Some writers talk about times when they find they’ve “written themselves into a corner,” and what to do about it. For me, it feels more like having written my way step-by-step into the dark heart of a thicket in which malevolent logic vines are rising up and choking my poor benighted plot to death no matter which way it turns. What’s a fiction writer to do to save her benighted protagonist?

One trick I learned many years ago at the Clarion Writers Workshop was to think of a couple of solutions and jot them down in a list. These are usually either obvious approaches astute readers will expect, or obvious failures, or both. So then I add to the list a minimum of four other possibilities. It’s a form of brainstorming. If I can come up with more, so much the better. Invariably, it’s #5 or #6 or #7 on the list that has real potential. But rather than starting to hack and slash at the thicket like a mad woman, I set it all aside for at least 24 hours, usually longer if I can. I need the perspective that time will give me to look over those options again before taking metaphorical machete in hand. But alas, sometimes there simply isn’t a way out of a particular plot thicket. Sometimes I just have to go back several scenes or more and save my poor protagonist from protagging his or her way into that particular plot thicket.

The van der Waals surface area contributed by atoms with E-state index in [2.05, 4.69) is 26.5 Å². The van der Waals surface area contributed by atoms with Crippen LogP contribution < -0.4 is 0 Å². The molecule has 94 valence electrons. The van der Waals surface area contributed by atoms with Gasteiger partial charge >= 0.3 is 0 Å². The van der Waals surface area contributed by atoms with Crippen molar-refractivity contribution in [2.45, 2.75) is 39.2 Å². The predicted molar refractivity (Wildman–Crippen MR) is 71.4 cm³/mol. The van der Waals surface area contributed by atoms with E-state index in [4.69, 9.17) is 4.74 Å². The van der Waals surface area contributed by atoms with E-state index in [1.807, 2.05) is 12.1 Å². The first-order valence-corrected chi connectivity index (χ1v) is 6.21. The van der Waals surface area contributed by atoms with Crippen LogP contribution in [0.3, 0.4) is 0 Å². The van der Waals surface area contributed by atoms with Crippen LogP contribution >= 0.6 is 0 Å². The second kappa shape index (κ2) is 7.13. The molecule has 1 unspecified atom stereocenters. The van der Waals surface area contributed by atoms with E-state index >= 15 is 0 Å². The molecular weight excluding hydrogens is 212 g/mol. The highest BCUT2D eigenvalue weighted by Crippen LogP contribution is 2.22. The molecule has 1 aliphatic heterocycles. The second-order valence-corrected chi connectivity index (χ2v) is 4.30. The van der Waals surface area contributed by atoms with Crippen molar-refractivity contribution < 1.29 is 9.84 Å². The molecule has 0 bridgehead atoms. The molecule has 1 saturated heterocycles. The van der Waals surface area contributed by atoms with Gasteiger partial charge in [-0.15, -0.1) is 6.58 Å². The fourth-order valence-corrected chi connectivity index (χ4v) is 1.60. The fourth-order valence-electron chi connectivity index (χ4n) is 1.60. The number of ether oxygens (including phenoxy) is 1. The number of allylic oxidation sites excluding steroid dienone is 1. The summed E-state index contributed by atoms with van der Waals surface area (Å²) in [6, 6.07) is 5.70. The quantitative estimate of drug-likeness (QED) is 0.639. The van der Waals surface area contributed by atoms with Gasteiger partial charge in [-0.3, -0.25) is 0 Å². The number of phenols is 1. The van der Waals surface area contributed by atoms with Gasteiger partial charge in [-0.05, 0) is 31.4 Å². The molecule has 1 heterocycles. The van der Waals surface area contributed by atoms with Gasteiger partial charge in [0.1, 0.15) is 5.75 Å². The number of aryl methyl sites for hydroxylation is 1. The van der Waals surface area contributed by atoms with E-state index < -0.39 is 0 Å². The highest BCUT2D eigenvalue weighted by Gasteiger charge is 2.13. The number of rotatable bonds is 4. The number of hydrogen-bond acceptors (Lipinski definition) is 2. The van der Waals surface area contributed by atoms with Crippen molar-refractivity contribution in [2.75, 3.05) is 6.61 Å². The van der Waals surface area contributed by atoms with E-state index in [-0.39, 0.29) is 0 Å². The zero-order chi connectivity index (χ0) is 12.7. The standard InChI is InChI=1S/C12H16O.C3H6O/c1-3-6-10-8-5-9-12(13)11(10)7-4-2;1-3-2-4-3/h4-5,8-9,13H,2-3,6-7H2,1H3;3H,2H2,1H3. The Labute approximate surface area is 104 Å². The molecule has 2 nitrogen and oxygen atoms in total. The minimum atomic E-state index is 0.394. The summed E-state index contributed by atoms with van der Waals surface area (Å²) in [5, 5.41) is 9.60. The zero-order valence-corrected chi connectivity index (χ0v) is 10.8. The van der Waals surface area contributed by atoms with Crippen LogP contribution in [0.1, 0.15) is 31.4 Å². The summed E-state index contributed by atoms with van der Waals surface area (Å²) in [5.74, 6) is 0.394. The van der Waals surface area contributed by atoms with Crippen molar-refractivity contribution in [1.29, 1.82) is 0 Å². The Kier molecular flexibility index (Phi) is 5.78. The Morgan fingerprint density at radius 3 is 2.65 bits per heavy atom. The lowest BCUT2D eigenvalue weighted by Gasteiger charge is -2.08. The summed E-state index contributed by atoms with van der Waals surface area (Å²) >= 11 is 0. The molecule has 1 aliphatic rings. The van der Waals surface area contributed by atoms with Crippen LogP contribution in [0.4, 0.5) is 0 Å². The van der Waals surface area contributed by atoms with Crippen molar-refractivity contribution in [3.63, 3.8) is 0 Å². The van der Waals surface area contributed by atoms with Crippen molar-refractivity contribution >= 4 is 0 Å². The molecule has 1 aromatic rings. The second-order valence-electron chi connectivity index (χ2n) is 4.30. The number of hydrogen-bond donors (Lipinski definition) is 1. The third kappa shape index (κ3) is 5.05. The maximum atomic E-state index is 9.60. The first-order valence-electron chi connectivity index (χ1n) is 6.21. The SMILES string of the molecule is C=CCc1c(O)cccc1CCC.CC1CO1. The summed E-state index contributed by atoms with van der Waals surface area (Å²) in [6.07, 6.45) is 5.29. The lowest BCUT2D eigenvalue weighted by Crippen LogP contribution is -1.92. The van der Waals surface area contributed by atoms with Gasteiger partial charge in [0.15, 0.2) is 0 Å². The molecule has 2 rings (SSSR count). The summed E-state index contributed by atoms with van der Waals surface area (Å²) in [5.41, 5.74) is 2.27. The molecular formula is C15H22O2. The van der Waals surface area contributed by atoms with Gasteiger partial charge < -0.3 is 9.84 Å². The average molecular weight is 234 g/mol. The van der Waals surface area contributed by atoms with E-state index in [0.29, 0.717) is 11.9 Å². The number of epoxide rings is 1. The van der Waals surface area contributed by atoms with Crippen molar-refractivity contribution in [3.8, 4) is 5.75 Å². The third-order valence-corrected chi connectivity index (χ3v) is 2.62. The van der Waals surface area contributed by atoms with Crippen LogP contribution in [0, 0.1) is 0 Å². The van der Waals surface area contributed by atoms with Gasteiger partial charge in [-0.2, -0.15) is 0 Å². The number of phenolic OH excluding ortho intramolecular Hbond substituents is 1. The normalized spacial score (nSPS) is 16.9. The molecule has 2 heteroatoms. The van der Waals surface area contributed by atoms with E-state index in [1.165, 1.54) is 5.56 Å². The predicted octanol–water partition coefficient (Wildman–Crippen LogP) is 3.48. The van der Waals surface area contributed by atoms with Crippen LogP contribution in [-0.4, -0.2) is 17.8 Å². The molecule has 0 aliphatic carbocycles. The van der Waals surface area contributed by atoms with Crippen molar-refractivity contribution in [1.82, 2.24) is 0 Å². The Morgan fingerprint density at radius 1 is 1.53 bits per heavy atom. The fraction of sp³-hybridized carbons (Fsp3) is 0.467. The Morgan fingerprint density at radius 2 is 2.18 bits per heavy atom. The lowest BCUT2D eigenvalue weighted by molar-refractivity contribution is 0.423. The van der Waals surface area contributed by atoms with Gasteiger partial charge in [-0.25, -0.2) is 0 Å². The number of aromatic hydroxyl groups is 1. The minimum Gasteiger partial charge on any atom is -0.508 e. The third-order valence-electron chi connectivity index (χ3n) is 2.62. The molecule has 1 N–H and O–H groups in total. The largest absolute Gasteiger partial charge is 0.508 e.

One response

  1. The plot thickens so to speak? Hah!

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